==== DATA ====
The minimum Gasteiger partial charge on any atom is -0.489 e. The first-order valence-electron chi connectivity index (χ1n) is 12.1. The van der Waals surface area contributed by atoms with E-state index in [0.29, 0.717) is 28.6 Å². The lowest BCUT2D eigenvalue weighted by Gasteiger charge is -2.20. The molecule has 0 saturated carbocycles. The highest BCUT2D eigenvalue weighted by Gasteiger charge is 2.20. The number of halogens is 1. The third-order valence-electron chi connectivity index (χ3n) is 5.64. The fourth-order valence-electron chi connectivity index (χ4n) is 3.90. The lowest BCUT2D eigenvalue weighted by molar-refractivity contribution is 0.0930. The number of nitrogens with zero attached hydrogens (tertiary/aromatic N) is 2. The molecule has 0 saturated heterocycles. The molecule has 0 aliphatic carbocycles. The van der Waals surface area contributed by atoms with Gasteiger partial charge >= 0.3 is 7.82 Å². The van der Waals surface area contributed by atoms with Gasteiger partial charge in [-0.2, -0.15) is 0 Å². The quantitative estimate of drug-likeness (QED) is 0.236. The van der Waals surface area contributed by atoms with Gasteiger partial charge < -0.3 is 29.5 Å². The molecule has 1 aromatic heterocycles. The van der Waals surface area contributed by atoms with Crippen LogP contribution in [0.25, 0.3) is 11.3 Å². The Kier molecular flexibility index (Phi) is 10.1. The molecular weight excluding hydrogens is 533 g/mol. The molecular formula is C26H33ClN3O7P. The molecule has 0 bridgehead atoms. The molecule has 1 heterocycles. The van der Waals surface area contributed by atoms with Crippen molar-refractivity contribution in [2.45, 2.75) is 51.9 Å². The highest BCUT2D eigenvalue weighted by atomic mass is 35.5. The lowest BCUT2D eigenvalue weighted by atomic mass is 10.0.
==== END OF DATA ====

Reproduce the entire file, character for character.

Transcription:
The minimum Gasteiger partial charge on any atom is -0.489 e. The first-order valence-electron chi connectivity index (χ1n) is 12.1. The van der Waals surface area contributed by atoms with E-state index in [0.29, 0.717) is 28.6 Å². The lowest BCUT2D eigenvalue weighted by Gasteiger charge is -2.20. The molecule has 0 saturated carbocycles. The highest BCUT2D eigenvalue weighted by Gasteiger charge is 2.20. The number of halogens is 1. The third-order valence-electron chi connectivity index (χ3n) is 5.64. The fourth-order valence-electron chi connectivity index (χ4n) is 3.90. The lowest BCUT2D eigenvalue weighted by molar-refractivity contribution is 0.0930. The number of nitrogens with zero attached hydrogens (tertiary/aromatic N) is 2. The molecule has 0 saturated heterocycles. The molecule has 0 aliphatic carbocycles. The van der Waals surface area contributed by atoms with Gasteiger partial charge >= 0.3 is 7.82 Å². The van der Waals surface area contributed by atoms with Gasteiger partial charge in [-0.2, -0.15) is 0 Å². The quantitative estimate of drug-likeness (QED) is 0.236. The van der Waals surface area contributed by atoms with Gasteiger partial charge < -0.3 is 29.5 Å². The molecule has 1 aromatic heterocycles. The van der Waals surface area contributed by atoms with Crippen LogP contribution in [0.25, 0.3) is 11.3 Å². The Kier molecular flexibility index (Phi) is 10.1. The molecular weight excluding hydrogens is 533 g/mol. The molecular formula is C26H33ClN3O7P. The molecule has 0 bridgehead atoms. The molecule has 1 heterocycles. The van der Waals surface area contributed by atoms with Crippen molar-refractivity contribution in [2.45, 2.75) is 51.9 Å². The highest BCUT2D eigenvalue weighted by atomic mass is 35.5. The lowest BCUT2D eigenvalue weighted by atomic mass is 10.0.